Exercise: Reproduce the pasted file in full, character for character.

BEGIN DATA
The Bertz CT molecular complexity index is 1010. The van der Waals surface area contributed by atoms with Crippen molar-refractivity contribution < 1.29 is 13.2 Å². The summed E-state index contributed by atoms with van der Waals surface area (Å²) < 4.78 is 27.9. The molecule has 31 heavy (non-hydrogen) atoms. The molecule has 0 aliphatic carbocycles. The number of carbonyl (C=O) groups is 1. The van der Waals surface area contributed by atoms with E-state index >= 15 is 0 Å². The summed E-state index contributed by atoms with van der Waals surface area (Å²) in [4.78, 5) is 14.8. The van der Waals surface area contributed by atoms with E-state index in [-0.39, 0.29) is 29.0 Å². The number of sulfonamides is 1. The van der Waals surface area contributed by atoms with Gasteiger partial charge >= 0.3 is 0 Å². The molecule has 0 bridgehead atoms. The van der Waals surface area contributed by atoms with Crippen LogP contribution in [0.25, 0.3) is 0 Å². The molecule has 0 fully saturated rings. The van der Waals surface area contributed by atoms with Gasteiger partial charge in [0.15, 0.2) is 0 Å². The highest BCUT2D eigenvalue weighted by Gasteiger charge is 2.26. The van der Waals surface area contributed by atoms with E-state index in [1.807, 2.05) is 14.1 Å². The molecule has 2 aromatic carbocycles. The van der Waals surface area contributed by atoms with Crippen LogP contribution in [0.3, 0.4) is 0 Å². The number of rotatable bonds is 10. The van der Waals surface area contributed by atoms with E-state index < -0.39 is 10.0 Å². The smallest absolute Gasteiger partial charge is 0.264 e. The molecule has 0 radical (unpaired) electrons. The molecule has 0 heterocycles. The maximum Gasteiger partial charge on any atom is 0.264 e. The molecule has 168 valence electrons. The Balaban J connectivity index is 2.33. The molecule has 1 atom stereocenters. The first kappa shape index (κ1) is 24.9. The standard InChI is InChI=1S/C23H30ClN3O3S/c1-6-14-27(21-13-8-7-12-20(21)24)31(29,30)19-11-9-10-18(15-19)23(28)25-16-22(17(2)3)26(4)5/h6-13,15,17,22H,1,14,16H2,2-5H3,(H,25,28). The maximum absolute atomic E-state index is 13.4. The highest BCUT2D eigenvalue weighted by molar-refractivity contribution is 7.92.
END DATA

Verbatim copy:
The Bertz CT molecular complexity index is 1010. The van der Waals surface area contributed by atoms with Crippen molar-refractivity contribution < 1.29 is 13.2 Å². The summed E-state index contributed by atoms with van der Waals surface area (Å²) < 4.78 is 27.9. The molecule has 31 heavy (non-hydrogen) atoms. The molecule has 0 aliphatic carbocycles. The number of carbonyl (C=O) groups is 1. The van der Waals surface area contributed by atoms with E-state index >= 15 is 0 Å². The summed E-state index contributed by atoms with van der Waals surface area (Å²) in [4.78, 5) is 14.8. The van der Waals surface area contributed by atoms with E-state index in [-0.39, 0.29) is 29.0 Å². The number of sulfonamides is 1. The van der Waals surface area contributed by atoms with Gasteiger partial charge >= 0.3 is 0 Å². The molecule has 0 bridgehead atoms. The van der Waals surface area contributed by atoms with Crippen LogP contribution in [0.25, 0.3) is 0 Å². The molecule has 0 fully saturated rings. The van der Waals surface area contributed by atoms with Gasteiger partial charge in [0.15, 0.2) is 0 Å². The highest BCUT2D eigenvalue weighted by Gasteiger charge is 2.26. The van der Waals surface area contributed by atoms with E-state index in [1.807, 2.05) is 14.1 Å². The molecule has 2 aromatic carbocycles. The van der Waals surface area contributed by atoms with Crippen LogP contribution in [0.3, 0.4) is 0 Å². The number of rotatable bonds is 10. The van der Waals surface area contributed by atoms with E-state index < -0.39 is 10.0 Å². The smallest absolute Gasteiger partial charge is 0.264 e. The molecule has 0 radical (unpaired) electrons. The molecule has 0 heterocycles. The maximum Gasteiger partial charge on any atom is 0.264 e. The molecule has 168 valence electrons. The Balaban J connectivity index is 2.33. The molecule has 1 atom stereocenters. The first kappa shape index (κ1) is 24.9. The standard InChI is InChI=1S/C23H30ClN3O3S/c1-6-14-27(21-13-8-7-12-20(21)24)31(29,30)19-11-9-10-18(15-19)23(28)25-16-22(17(2)3)26(4)5/h6-13,15,17,22H,1,14,16H2,2-5H3,(H,25,28). The maximum absolute atomic E-state index is 13.4. The highest BCUT2D eigenvalue weighted by molar-refractivity contribution is 7.92.